Keyser doing his part in crowded Bruins crease

📝 by Patrick Williams

First in the Atlantic Division with 70 points, the Providence Bruins have something more akin to a goaltending rotation than the usual one-two or 1A-1B set-up that teams typically employ.

Think of it like a baseball club’s pitching staff.

Leading the way is the veteran, Keith Kinkaid. With 168 NHL games to his name, Kinkaid joined the Boston Bruins organization last summer as the ultimate insurance option, number 3 on the depth chart behind Linus Ullmark and Jeremy Swayman.

Then there is rookie AHL All-Star Brandon Bussi, who has gone 15-2-4 in 21 games while ranking among the league’s leaders in goals-against average (2.18, third) and save percentage (.934, first). The 24-year-old Bussi inked a one-year contract with Boston after three seasons at Western Michigan University.

And then quietly continuing to prove himself is Kyle Keyser, another undrafted goaltender who is making his own strong case in the Boston organization despite an early-season injury. Keyser broke through last season in his first extended run in the AHL, playing 33 games alongside Second Team AHL All-Star Troy Grosenick with Providence. The 23-year-old Keyser a Second All-Star Team member who posted league-bests in GAA (2.00) and save percentage (.933). The 23-year-old re-signed with the Bruins for the 2022-23 season back on July 5.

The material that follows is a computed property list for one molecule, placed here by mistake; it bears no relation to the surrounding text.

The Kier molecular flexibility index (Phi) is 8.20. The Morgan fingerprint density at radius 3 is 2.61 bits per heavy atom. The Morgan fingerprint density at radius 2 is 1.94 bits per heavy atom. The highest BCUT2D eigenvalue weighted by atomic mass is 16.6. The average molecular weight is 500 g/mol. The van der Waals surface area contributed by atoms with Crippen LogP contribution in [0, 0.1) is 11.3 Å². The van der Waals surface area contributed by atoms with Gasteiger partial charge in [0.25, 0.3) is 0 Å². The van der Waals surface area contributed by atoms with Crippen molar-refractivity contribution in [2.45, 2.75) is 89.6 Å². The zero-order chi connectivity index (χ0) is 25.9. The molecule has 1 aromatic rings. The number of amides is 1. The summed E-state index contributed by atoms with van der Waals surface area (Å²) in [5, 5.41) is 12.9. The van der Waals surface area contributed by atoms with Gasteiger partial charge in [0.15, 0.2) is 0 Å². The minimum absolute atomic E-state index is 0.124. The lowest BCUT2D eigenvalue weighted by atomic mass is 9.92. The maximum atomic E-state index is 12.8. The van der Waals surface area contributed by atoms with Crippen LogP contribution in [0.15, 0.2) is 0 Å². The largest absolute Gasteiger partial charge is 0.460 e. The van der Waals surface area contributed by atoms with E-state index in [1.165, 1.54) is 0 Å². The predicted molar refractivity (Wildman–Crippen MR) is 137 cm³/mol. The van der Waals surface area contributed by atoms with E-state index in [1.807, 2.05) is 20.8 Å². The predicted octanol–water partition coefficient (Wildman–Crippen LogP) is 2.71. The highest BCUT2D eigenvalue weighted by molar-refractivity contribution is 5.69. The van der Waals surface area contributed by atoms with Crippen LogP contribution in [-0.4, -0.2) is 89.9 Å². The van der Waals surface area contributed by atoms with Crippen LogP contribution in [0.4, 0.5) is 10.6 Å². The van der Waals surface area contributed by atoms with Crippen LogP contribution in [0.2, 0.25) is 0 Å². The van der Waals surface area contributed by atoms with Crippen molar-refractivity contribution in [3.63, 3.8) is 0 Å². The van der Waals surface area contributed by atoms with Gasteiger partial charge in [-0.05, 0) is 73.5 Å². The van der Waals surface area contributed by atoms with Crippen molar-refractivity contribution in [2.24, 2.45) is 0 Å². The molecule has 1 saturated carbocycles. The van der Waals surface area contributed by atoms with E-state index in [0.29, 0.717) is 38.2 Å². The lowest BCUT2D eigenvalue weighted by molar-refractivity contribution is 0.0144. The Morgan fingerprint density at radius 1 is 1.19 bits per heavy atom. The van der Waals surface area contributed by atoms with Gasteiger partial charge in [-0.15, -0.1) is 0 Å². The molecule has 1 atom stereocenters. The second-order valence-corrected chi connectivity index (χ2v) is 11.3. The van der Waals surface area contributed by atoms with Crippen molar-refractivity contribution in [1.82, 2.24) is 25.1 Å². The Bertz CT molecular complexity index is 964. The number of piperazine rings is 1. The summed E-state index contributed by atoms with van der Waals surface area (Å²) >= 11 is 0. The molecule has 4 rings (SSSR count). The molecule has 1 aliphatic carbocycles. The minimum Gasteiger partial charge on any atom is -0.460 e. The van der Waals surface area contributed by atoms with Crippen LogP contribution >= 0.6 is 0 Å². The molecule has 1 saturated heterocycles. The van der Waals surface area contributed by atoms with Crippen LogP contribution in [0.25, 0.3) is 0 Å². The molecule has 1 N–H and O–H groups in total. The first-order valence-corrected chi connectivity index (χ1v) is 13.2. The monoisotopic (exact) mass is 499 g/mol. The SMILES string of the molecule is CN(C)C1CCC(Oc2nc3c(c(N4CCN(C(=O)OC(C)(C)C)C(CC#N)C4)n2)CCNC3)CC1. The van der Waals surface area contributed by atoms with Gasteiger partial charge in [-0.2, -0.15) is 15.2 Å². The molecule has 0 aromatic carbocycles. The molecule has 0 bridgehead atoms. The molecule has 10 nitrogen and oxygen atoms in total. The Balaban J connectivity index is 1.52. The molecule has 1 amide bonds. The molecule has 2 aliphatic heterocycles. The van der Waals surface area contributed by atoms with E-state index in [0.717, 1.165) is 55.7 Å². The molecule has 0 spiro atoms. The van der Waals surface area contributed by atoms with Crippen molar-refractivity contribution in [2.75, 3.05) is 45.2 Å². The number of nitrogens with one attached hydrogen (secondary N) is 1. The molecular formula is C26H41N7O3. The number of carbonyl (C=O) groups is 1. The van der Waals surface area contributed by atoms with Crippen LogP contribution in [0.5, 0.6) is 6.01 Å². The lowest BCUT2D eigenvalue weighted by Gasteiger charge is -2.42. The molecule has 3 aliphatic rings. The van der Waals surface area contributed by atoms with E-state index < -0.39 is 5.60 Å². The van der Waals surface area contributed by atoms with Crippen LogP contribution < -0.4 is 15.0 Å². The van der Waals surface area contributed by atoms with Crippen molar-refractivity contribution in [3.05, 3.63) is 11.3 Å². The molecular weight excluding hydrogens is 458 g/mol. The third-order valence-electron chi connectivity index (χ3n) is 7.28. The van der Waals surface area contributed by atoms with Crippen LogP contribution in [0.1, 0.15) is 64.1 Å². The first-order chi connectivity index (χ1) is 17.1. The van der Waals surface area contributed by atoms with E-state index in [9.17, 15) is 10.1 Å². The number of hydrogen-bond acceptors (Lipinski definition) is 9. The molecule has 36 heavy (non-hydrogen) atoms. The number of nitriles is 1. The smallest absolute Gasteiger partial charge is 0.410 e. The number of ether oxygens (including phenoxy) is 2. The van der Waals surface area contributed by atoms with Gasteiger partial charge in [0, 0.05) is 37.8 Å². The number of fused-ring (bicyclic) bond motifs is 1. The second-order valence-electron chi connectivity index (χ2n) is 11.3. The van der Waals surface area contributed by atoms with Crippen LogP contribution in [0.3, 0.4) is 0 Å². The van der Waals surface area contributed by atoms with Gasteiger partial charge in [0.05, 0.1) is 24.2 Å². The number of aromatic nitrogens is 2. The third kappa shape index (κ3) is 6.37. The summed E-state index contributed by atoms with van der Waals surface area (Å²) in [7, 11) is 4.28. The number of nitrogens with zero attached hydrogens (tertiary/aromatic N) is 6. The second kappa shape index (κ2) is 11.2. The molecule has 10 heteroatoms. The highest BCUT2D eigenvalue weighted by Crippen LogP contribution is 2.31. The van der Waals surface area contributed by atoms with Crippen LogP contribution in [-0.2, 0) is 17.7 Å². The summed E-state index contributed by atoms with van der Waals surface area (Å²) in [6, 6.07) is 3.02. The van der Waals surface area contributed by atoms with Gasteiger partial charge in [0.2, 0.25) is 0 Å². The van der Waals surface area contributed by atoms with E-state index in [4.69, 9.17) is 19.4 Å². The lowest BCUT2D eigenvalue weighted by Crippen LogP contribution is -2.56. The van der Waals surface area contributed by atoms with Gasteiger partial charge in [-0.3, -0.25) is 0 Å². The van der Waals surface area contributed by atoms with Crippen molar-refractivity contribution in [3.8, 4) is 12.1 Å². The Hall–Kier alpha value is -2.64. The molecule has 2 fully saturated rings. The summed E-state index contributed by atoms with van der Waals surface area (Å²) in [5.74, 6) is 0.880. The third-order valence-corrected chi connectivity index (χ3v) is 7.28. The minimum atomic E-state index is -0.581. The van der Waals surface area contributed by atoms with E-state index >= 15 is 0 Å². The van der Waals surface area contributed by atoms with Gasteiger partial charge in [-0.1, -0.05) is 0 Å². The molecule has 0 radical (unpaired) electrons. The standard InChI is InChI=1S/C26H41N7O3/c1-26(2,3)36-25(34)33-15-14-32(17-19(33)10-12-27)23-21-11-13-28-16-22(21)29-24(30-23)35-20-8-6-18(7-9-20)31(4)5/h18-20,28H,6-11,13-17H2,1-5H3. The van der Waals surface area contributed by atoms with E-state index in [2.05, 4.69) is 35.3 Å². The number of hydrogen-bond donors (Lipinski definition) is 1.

Said Keyser, “I think last year was a situation for me where I needed to prove that I could handle more games and more time, and have the confidence of the coaching staff to put me back out there and give our team a chance to win every single night.

“And I think that was my main focus last year, building that confidence within myself and within my team to know that I’m more than able to handle the stress load of 30-something games, and prove that I could be the guy if they’re tapping my shoulder.”

Providence began this season with a Kinkaid-Keyser arrangement and raced out to a 6-1-1-1 start. Then came a play in Springfield on Nov. 5, a collision with teammate Vinni Lettieri that left Keyser prone on the ice and eventually out of action for nearly two months.

That provided an opportunity for Bussi, who had opened the season with the Maine Mariners, the Boston organization’s ECHL affiliate.

Keyser returned to the Providence net on Jan. 15 and turned in a standout 29-save effort in a 2-1 overtime victory over Hartford. He has barely slowed since. In 12 appearances, he has a 2.08 GAA and a .925 save percentage to go alongside his 7-1-2 record.

The unconventional goaltending plan again went to work this past weekend as the Bruins played three times in less than 48 hours. Bussi started Friday night, a quiet outing needing only 22 saves in a 6-2 win over Springfield. Kinkaid went on Saturday, making 30 stops in a 3-2 overtime defeat at Hartford. And Keyser took his turn Sunday afternoon, stopping 25 shots in a 3-2 setback against the Thunderbirds.

Providence’s 2.58 goals-against per game is third-best in the AHL even though the team allows 32.5 shots per game, third-most overall. And if goaltenders are a team’s best penalty-killers, as the old hockey adage goes, then that holds true in Providence, where the club ranks 11th at 81.9 percent.

“It feels great to be back,” Keyser said. “It’s every athlete’s nightmare to have an injury, have that much time off, and not feel like you’re contributing to the team and the success.”